Is The FPS Dominance Stamping Out Creativity?

As most people know (assuming you've been gaming for the past 4/5 years), the FPS genre has really taken off in the past few years thanks to the initial success of Call of Duty: 4 Modern Warfare back in 2007. Following the game's success, we have seen a yearly release from the series, numerous successful - and unsuccessful clones as well as various spinoffs from big-name competitors. So, due to the FPS genre taking the world of gaming by storm, has the creativity and bravery of developers decreased? 

To begin with, the PS2 had one of the most varied video-game libraries I have seen. Ever. Whether it be sports titles, shooting games, racing games or role-playing games; the PS2 had it all in abundance. In comparison to today's console generation, a difference can be seen in the type of titles available - and yes, after looking at what the PS2 had available, the variety of games seen in this generation has declined. So much so that the majority of games released for the current-gen consoles are FPS, racing or sports games. Whilst this may not be too much of a problem on PS3 (in comparison to XBOX), it certainly is still there however; games such as Journey, The Unfinished Swan and When Vikings Attack redeem the PS3 for the barrage of FPS games the market has endured throughout the past 5 years. 

This is where the problem develops, if companies realize they can play it safe by making an FPS game (in order to appeal to the masses), then that's probably what they'll do. This is particularly applicable to the state of the Halo franchise; a trilogy has ended with a new one promised to arrive. This portrays the market perfectly - why not move on from a 10+ year old franchise onto something new? In addition, the Call of Duty franchise has enjoyed dominance of the charts, every Christmas for the past 5 years. With hits such as Halo and Call of Duty dominating the charts, surely some developers will be put off another genre and jump into FPS due to lack of confidence? Alternatively, this may put them off their original ideas thus; causing them to twist the formula of the game in order to make it contain action of some sort. 

This problem particularly effects smaller developers during the Christmas period; with the hype of larger FPS games at their peak, the hype of smaller, usually more creative games gets crushed like an ant as mass-advertising drowns out the sound of lesser-known releases. This of course means that creative, unique games suffer from poor sales which may put other game developers off making something similar in the years to follow. Nearing the end of a generation, the effect of this is clear to see. In comparison to the PS2, there are arguably only a handful of creative games worthy of recognition. Maybe if the juggernaut of a series: Call of Duty hadn't reigned the charts of this gaming generation, we may have seen a little bit more variety in what developers had to offer over the past 5/6 years.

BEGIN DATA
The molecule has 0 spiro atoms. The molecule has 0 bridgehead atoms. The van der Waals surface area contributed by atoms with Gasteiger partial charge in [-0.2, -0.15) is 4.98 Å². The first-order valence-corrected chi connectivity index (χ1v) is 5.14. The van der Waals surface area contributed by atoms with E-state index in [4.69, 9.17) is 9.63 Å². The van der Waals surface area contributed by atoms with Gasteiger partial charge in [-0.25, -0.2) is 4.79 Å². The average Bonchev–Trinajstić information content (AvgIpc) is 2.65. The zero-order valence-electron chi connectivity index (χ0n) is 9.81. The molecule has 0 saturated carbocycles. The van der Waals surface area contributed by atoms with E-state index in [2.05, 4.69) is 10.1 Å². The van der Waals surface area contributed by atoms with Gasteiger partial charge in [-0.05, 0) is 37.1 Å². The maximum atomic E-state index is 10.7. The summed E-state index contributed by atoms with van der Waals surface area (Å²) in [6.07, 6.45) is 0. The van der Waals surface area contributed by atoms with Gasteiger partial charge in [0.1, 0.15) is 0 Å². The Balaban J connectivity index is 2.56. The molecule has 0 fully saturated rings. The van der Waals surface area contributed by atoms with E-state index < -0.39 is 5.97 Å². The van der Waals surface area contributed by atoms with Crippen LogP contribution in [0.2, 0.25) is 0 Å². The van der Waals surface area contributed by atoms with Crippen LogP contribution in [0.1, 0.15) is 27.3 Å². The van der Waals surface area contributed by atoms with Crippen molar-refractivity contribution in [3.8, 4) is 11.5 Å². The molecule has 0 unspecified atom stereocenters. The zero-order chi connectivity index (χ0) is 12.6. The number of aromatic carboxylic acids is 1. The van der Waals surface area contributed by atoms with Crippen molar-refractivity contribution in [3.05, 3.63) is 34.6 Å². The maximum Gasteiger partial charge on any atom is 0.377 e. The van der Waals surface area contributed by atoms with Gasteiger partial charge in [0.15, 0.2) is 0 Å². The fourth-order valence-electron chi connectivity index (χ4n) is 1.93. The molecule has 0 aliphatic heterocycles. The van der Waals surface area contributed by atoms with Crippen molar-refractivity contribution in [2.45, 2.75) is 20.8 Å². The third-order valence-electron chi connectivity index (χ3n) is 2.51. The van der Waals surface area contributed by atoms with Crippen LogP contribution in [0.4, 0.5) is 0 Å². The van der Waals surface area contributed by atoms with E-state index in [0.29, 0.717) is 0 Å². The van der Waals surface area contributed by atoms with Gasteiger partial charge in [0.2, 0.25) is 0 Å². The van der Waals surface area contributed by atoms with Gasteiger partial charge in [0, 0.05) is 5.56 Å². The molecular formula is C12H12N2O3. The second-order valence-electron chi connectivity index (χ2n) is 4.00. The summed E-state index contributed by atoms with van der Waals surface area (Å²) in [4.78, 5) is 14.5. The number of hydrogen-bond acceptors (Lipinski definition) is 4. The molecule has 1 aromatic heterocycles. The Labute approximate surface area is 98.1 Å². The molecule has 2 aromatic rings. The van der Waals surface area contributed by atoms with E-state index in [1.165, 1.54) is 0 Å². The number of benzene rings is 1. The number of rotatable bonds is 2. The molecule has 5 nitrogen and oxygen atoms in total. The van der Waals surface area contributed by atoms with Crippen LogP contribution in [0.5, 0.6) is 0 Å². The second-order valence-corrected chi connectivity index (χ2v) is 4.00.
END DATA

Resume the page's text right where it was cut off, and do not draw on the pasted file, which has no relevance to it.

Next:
For example, it becomes clear when once big-name competitors have suffered the transition from last generation to this generation by losing their creativity. Both the Silent Hill and Resident Evil series have been decimated from what they once were and have been reborn as action/shooting games. Comparing the modern versions of the said titles, it becomes clear why this change has been applied to the once great series; to appeal to more people in order to gain more sales. This is yet again a perfect example of creativity removed in order to please the fans of FPS/generic action games. This may prompt the saying "if it ain't broken then don't fix it!" In my opinion, this is extremely frustrating; if your game had creativity and something that made it unique, then why remove it in order to please people interested in a completely different genre? Yet again, Silent Hill can be brought into this argument. Releasing on the 2nd of November 2012, Silent Hill: Book of Memories launched however; it completely changed the traditional formula of Silent Hill by changing the genre. Yes, that's right - they changed it. Rather than naming the game something different, they took a prestigious brand name (Silent Hill) and slapped it on a generic action game as if it doesn't even matter. Now, their motive becomes clear - doesn't it? They changed what should be a psychological horror game (the creative element that made Silent Hill... Silent Hill!) into an action game. Oh dear. If acclaimed series are scrapping their creativity for a simplistic approach upon what they once were then something is clearly wrong. 

On the other hand, it can be said the FPS onslaught has pushed developers to actually be more creative when it comes to making their games. Whilst it may be harder to be recognized (due to said reasons), really unique games stand out on the internet as the word gets spread and articles appear on sites such as Eurogamer, CVG and N4G etc.... This is all positive publicity however; these games still won't get the recognition they deserve because not everyone follows gaming news such as myself or (presumably) you. This therefore acts as a limitation, stopping the game from having the full attention it deserves. 

In conclusion, I really see a change in the creativity of games from last generation to this generation. As a punishment, we have been introduced to more action/shooter games and less games that define gaming as a unique experience - creative games. 

Thankyou for reading.

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